3-ingredient vegan chickpea flour pancakes are almost too good to be true! They are naturally grain-free, gluten-free, oil-free, and high in protein, too.
A Pancake Survival Story
I woke up sleepy this morning from staying up to watch the Top Chef All-Stars finale. That the Bahamas were for the finale location struck an ironic chord, as it was the setting for my own week of food survival a decade ago. Here’s the story in a nutshell.
I was dating a guy (let’s call him Chester). Chester’s aunt was getting married in the Bahamas on New Year’s Eve. Chester invited me along. I spent the remainder of my fall semester dreaming of white beaches, warm breezes, crisp linens, and posh digs. And food. Gorgeous, tropical food, the very antithesis of singleton-on-a-budget food. I could hardly contain my excitement.
Fast forward to Long Island, Bahamas several months later. I’ll gloss over the hour-long, projectile vomit-inducing seaplane ride from Nassau to the remote island, the shabby “resort” (owned by the groom’s family and located on the beach-less side of the island), the damp, gloomy rooms, the polyester bedspreads, my waning relationship with Chester, and Chester’s choice to spend most of his days and evenings on the island playing bridge with his elderly aunts. As this is a food blog, I’ll focus on the food; more precisely, the lack of food.
No lush fruit. No fresh seafood. No tropical drinks. No exotic nibbles. No dining al fresco to the beat of Caribbean music. Instead, canned food, dried milk, dried eggs shipped weekly from the main island, a dim, dreary cafeteria, and heavy German cuisine. And German pancakes. Leaden, German pancakes
The German pancakes were not mandatory, but they were my only means of survival. Meals followed a strict twice a day schedule: breakfast from 7 to 9 am, dinner at 6 pm. No meals, no snacks, no scraps between 9 and 6, and no stores on the island to buy a single candy bar. I tried gluey muesli and fruit cocktail for days one and two , but felt faint with hunger by 11 o’clock. To make matters worse, Chester’s extended family was oblivious to all matters stomach- and palate-related. So day in and day, out, I ate my cheerless pancakes and drafted “Dear John” (make that “Dear Chester”) letters.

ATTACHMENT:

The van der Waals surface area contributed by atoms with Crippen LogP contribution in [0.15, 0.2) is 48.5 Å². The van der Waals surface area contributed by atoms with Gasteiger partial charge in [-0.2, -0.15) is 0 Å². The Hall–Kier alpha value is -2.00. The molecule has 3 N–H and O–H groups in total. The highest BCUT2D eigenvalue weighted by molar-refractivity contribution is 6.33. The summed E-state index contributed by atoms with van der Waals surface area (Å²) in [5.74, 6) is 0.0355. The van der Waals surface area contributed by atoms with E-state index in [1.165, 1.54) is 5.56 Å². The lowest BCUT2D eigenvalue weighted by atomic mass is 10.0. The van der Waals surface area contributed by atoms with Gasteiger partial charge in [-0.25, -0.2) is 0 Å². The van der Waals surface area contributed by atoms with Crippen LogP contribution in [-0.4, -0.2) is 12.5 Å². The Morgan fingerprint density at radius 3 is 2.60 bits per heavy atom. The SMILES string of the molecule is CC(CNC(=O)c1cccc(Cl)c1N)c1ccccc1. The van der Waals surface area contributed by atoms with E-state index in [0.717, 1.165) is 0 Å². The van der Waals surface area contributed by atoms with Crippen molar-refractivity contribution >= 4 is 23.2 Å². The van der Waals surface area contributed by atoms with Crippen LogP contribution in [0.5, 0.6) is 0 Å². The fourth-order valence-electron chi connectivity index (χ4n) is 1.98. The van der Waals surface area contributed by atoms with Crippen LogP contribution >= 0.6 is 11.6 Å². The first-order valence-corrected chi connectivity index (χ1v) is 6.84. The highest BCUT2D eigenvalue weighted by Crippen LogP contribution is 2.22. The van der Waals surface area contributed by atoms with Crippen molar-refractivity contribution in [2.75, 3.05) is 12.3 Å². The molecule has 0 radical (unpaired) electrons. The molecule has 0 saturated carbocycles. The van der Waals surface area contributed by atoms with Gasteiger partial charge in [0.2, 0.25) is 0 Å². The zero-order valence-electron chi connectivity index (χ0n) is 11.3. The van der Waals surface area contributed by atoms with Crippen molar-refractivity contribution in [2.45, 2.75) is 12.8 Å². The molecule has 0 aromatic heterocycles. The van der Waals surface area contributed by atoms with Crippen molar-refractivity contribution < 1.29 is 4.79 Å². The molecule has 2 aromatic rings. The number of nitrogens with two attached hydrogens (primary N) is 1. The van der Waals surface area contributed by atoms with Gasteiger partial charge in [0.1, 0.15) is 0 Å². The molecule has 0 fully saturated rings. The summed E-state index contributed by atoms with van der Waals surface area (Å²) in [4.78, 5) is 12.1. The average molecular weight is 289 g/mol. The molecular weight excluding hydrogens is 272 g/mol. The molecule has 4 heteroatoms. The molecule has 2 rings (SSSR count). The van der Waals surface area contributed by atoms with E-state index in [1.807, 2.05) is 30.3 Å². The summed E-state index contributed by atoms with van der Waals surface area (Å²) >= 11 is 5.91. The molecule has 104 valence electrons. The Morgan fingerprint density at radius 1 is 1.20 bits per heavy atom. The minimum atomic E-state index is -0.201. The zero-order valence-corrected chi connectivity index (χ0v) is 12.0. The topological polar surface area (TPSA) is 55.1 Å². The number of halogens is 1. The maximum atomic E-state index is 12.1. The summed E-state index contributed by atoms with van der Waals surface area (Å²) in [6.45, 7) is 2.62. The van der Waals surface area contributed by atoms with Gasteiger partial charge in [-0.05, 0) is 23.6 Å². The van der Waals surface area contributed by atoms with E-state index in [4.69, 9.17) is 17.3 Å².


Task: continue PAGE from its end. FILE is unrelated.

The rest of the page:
A New Love: Vegan Chickpea Flour Pancakes
Suffice to say, I’ve eschewed German pancakes (and bridge players) ever since. Now my idea of a perfect holiday is as simple as a Saturday morning spent eating a plate of healthy, fluffy, homemade pancakes, Specifically, my newest pancakes creation, 3 ingredient chickpea flour pancakes. I love them and I know you will, too.
I serve them after 9 am, thank you very much–accompanied by fresh fruit and two very handsome men (one big, one small).
What is Chickpea Flour?
Chickpea flour is my new favorite flour; I hope you try it. It is nothing more than very finely ground chickpeas. It is also know as garbanzo bean flour, besan or gram flour. It can be used in remarkable ways, as a substitute for grain flours, but also as a multi-purpose egg-replacement when mixed with water (amazing)!
It is high in protein & fiber and low in sugar, too.
Healthy Benefits of Chickpea Flour Pancakes
These pancakes have so much going for them, including incredible ease of assembly, great taste, and fluffy texture. But they are also nutritional heroes! They are:
High in protein
High in Fiber
Vegan (dairy-free and egg-free)
They can be made without any added sugar, too!
Happy cooking, everyone! And here’s to many happy pancake memories :).
Heat a large skillet or griddle over medium heat, lightly spritz with oil or cooking spray.
Pour 1/4 cup (60 mL) batter per pancake onto skillet. Cook 3-4 minutes until bubbles appear and pop on surface. Flip pancakes, then turn off heat and let pancakes continue to cook in pan 2-3 minutes longer until pancakes are cooked through. Transfer to a plate to keep warm.
Repeat with remaining batter, spritzing the skillet each time.
Serve pancakes warm with the toppings you love (e.g., fruit, syrup, etc).
Sweetener: An equal amount of brown sugar, natural cane sugar or regular granulated sugar can be used in place of the coconut sugar. Maple syrup can also be used (but reduce water by abut 1 tablespoon). To make the pancakes sugar-free, leave out the sweetener or use your favorite sugar-free substitute (e.g., Sukrin gold)